INEC Does Not Collaborate with Security Agencies, Says CLEEN Foundation

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Udora Orizu in Abuja

CLEEN foundation, a non-governmental organisation which promotes public safety, security and justice in Nigeria has said that there is a disconnection between the Independent National Electoral Commission (INEC) and security agencies, which must be bridged before 2019 to achieve credible polls.

The Executive Director of the foundation, Benson Olugbuo, who spoke during the 20th anniversary of the NGO in Abuja, noted that Nigerians expect the federal government to create an enabling environment where citizens will freely exercise their rights to participate and vote candidates of their choice without fear of retribution or violence, hence the need for INEC and security agencies to understand their roles to achieve free and fair election.

According to him, though the Electoral Act makes it paramount for INEC to be in charge of all election related activities on election day, in addition to the command and control of logistics, voting and statistics, the unfortunate reality is that is actually not what happens.

“We are aware that sometimes even elections are postponed due to security threats by security agencies, who now inform INEC that this is what they are planning to do because of security threats that they have noticed.

“What we have noticed is that there is a disconnect between the activities of INEC and that of security agencies. But that not ought to be because both INEC and the security agencies are working towards one objective and that is to organise a free and fair election. And if both the constitution and Electoral Act have given INEC that responsibility, so I think every other government agencies should key into that.

“The reality also is that the constitution gives the police the primary responsibility to maintain law and order, so the question is who has the paramount responsibility to maintain peace and order? I don’t think there’s a problem with the law, what I think the problem is when it comes to working together” Olugbuo said.

He added “The problem is what we call inter-agencies rivalry, everybody wants to be in charge but we know they are all working for one purpose ; to organise a free and fair election, so we have always encouraged these security agencies and INEC and other individuals involved in election security management to play by the rules as set by the constitution and electoral act.”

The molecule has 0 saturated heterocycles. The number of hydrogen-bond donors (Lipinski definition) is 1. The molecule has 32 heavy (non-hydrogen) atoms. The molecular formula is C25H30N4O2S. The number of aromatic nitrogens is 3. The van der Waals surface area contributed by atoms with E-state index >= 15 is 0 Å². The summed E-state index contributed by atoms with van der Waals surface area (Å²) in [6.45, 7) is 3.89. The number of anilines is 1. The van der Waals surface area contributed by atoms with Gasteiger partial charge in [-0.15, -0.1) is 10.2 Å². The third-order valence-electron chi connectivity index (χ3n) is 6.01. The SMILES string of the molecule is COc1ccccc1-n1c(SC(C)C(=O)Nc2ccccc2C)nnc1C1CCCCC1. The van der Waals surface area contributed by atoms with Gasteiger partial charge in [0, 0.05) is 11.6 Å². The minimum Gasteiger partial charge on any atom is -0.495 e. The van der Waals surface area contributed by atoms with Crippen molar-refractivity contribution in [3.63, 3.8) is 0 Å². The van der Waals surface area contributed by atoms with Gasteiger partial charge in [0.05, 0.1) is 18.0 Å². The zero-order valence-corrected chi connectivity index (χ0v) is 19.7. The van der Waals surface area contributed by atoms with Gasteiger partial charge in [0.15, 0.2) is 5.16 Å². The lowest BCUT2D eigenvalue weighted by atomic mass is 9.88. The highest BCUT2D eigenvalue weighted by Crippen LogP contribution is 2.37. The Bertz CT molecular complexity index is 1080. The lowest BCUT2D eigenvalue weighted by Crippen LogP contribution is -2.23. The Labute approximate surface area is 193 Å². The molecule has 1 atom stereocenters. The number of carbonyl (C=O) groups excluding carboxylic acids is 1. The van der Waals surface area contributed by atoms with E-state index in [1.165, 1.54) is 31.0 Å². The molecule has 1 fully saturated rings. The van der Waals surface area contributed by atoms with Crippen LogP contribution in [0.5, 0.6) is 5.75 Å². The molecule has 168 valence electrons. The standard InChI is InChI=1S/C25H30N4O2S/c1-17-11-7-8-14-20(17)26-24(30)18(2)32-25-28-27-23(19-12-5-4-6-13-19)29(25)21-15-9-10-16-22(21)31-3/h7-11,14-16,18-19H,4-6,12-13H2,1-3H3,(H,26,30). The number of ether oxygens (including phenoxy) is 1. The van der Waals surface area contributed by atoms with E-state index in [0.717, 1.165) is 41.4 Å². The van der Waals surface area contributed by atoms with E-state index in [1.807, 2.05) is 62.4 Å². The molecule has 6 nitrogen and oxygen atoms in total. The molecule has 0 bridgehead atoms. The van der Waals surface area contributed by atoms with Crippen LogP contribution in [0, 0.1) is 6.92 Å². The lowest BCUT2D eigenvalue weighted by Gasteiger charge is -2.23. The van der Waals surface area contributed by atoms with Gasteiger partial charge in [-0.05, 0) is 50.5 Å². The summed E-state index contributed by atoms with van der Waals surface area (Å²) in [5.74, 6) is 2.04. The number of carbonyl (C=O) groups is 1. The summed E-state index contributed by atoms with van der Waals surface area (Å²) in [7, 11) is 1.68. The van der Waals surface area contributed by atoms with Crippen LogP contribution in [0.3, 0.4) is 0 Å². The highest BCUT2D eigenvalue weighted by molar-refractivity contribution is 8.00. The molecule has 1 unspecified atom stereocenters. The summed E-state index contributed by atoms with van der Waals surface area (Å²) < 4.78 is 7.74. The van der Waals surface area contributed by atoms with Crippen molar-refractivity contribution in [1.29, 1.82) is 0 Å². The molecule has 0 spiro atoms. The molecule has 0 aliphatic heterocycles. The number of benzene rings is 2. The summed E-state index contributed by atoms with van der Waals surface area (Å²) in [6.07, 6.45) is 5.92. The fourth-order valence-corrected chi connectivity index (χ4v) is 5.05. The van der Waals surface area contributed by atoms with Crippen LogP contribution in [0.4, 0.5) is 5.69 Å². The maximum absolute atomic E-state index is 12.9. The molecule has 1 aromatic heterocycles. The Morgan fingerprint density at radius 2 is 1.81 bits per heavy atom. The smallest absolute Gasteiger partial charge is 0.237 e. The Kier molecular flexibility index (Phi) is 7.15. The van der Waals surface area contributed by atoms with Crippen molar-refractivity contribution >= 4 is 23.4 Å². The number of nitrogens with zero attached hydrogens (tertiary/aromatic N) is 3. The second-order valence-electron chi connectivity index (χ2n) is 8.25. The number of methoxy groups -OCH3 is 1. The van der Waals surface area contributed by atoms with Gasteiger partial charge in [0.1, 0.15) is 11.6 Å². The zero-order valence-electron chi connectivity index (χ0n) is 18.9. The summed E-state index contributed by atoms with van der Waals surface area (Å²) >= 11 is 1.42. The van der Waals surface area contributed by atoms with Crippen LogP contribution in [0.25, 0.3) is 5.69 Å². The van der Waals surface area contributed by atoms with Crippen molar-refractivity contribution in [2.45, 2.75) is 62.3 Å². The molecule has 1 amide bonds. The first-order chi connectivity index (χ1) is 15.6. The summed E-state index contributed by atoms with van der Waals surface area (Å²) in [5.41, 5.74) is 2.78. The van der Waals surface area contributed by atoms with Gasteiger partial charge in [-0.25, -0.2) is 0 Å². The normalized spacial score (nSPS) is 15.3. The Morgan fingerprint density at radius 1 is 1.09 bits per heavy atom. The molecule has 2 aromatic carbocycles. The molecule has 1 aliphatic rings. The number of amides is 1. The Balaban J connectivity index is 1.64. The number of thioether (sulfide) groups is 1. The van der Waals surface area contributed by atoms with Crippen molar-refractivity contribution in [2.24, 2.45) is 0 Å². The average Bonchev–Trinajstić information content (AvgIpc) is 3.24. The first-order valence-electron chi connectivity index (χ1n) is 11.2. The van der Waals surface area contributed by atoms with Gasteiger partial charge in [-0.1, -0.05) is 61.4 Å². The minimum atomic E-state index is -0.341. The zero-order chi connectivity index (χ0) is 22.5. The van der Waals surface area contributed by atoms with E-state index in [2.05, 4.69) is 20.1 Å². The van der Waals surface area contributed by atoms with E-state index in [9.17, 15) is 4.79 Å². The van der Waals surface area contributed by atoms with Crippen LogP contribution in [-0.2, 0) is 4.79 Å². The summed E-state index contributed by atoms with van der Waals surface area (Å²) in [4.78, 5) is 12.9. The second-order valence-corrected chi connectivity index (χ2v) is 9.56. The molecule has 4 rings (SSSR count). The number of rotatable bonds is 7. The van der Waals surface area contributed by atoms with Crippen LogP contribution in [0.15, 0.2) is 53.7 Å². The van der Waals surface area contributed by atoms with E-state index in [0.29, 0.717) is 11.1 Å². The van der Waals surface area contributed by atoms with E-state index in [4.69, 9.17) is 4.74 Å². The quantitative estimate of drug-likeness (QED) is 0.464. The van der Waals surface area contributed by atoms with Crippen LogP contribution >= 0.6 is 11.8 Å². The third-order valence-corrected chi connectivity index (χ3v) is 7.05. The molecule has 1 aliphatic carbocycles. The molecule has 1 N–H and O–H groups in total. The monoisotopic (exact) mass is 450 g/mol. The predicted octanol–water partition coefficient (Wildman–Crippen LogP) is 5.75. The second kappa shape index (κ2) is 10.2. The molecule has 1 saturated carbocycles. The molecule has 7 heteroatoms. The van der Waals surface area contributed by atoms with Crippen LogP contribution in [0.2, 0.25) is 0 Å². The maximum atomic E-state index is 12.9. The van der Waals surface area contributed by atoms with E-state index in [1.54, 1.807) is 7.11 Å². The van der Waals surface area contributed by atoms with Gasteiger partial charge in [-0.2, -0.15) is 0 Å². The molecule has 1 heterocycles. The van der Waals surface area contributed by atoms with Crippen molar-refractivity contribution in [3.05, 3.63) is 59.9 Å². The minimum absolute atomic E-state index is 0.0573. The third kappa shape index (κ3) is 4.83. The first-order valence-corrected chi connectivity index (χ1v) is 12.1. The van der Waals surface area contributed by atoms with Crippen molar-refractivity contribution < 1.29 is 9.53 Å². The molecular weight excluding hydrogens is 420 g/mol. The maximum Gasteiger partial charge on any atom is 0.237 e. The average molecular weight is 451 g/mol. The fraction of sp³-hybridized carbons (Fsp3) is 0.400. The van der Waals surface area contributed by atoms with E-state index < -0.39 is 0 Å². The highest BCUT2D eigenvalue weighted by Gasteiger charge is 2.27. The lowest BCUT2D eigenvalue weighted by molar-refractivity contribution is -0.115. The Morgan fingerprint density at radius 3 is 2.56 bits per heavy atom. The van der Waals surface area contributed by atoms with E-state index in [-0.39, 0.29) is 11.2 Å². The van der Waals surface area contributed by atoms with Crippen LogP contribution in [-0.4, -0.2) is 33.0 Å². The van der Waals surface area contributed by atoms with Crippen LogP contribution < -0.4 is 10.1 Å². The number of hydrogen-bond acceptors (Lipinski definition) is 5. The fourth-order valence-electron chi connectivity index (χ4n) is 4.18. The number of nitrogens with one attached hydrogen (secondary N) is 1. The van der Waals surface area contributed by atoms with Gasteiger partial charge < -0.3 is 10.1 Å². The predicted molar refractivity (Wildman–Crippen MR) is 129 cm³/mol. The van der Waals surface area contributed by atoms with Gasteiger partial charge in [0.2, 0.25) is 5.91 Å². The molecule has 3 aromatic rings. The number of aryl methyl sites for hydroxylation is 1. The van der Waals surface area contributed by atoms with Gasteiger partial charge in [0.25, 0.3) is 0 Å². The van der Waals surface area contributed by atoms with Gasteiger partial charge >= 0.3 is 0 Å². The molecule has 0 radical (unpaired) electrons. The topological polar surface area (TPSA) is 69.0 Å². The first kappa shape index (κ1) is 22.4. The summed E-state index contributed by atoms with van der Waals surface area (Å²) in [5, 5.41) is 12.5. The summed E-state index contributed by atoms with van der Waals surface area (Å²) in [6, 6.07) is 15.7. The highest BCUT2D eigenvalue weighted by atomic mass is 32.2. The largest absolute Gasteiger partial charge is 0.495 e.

The Executive Director observed that some security personnel who are deployed for security management duties are not even aware of the procedures, suggesting the need for training of such persons on election security management.

Speaking further, he said the issue of women participation in politics is a difficult thing, adding, “We did a comparison and we realised that countries like Uganda, Ethiopia and Rwanda have even moved beyond Nigeria.

“The reality now is that some women actually paid huge sums of money to get the nomination, won the primaries but their names were substituted, it’s an internal democracy issue.”

He reckoned that there will be a fuss with the entire system as long as political parties are unable to conduct free and fair election.

“We need to encourage women to run, give them that enabling environment and not just the 30 per cent affirmative action. For example, in Uganda they have what they call affirmative action and that means from every elective position, they have some seats that are reserved for women, why can’t we do that, it’s possible to do that. In South Africa, they call it positive discrimination.”

“The many years of military dictatorship in Nigeria affected the psyche of average Nigerians, and that resulted in a fact that there is a disconnect between us and our military and that unfortunately sometimes even the military, police officers have found themselves being involved in politics which ordinarily should not be the case.” Olugbuo said.

He urged INEC and security agencies to play by the rules, be impartial, non-partisan and professional throughout the conduct of the elections.

Olugbuo added that CLEEN is currently collaborating with Oluaka Institute of Technology in Owerri and having discussions with an international organisation that is based both in Washington DC and Kenya, to develop a software that will help to monitor election security management in the country, which will be developed in a way that individuals can download, know what is going on and report incidents during elections.